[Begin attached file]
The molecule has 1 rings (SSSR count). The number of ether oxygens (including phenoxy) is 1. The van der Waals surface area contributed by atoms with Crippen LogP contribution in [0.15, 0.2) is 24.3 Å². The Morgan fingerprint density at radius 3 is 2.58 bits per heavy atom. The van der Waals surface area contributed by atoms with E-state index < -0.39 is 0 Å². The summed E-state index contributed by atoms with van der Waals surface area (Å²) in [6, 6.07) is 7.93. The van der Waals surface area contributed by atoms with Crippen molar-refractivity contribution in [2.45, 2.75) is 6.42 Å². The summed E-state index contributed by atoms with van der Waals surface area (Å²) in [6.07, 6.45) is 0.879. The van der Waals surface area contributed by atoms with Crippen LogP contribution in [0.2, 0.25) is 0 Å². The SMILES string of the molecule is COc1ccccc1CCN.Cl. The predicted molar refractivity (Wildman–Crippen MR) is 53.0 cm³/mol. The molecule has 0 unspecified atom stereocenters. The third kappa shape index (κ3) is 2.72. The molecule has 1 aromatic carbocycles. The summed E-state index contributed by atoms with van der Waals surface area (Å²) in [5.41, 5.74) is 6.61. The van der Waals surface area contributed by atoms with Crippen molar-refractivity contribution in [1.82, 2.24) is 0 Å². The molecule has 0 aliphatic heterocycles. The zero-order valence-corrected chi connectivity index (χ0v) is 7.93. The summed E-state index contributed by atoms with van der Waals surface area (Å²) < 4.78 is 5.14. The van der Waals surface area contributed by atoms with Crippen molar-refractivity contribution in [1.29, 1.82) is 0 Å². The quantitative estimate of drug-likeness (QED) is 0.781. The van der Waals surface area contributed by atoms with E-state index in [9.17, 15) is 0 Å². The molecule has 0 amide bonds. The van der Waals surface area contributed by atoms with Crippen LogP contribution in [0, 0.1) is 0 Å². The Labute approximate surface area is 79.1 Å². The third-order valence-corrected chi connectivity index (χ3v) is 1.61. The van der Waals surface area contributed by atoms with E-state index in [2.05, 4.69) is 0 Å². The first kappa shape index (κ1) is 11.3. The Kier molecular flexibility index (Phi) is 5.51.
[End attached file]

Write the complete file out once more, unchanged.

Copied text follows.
The molecule has 1 rings (SSSR count). The number of ether oxygens (including phenoxy) is 1. The van der Waals surface area contributed by atoms with Crippen LogP contribution in [0.15, 0.2) is 24.3 Å². The Morgan fingerprint density at radius 3 is 2.58 bits per heavy atom. The van der Waals surface area contributed by atoms with E-state index < -0.39 is 0 Å². The summed E-state index contributed by atoms with van der Waals surface area (Å²) in [6, 6.07) is 7.93. The van der Waals surface area contributed by atoms with Crippen molar-refractivity contribution in [2.45, 2.75) is 6.42 Å². The summed E-state index contributed by atoms with van der Waals surface area (Å²) in [6.07, 6.45) is 0.879. The van der Waals surface area contributed by atoms with Crippen LogP contribution in [0.2, 0.25) is 0 Å². The SMILES string of the molecule is COc1ccccc1CCN.Cl. The predicted molar refractivity (Wildman–Crippen MR) is 53.0 cm³/mol. The molecule has 0 unspecified atom stereocenters. The third kappa shape index (κ3) is 2.72. The molecule has 1 aromatic carbocycles. The summed E-state index contributed by atoms with van der Waals surface area (Å²) in [5.41, 5.74) is 6.61. The van der Waals surface area contributed by atoms with Crippen molar-refractivity contribution in [1.82, 2.24) is 0 Å². The molecule has 0 aliphatic heterocycles. The zero-order valence-corrected chi connectivity index (χ0v) is 7.93. The summed E-state index contributed by atoms with van der Waals surface area (Å²) < 4.78 is 5.14. The van der Waals surface area contributed by atoms with Crippen molar-refractivity contribution in [1.29, 1.82) is 0 Å². The quantitative estimate of drug-likeness (QED) is 0.781. The van der Waals surface area contributed by atoms with E-state index in [9.17, 15) is 0 Å². The molecule has 0 amide bonds. The van der Waals surface area contributed by atoms with Crippen LogP contribution in [0, 0.1) is 0 Å². The Labute approximate surface area is 79.1 Å². The third-order valence-corrected chi connectivity index (χ3v) is 1.61. The van der Waals surface area contributed by atoms with E-state index in [2.05, 4.69) is 0 Å². The first kappa shape index (κ1) is 11.3. The Kier molecular flexibility index (Phi) is 5.51.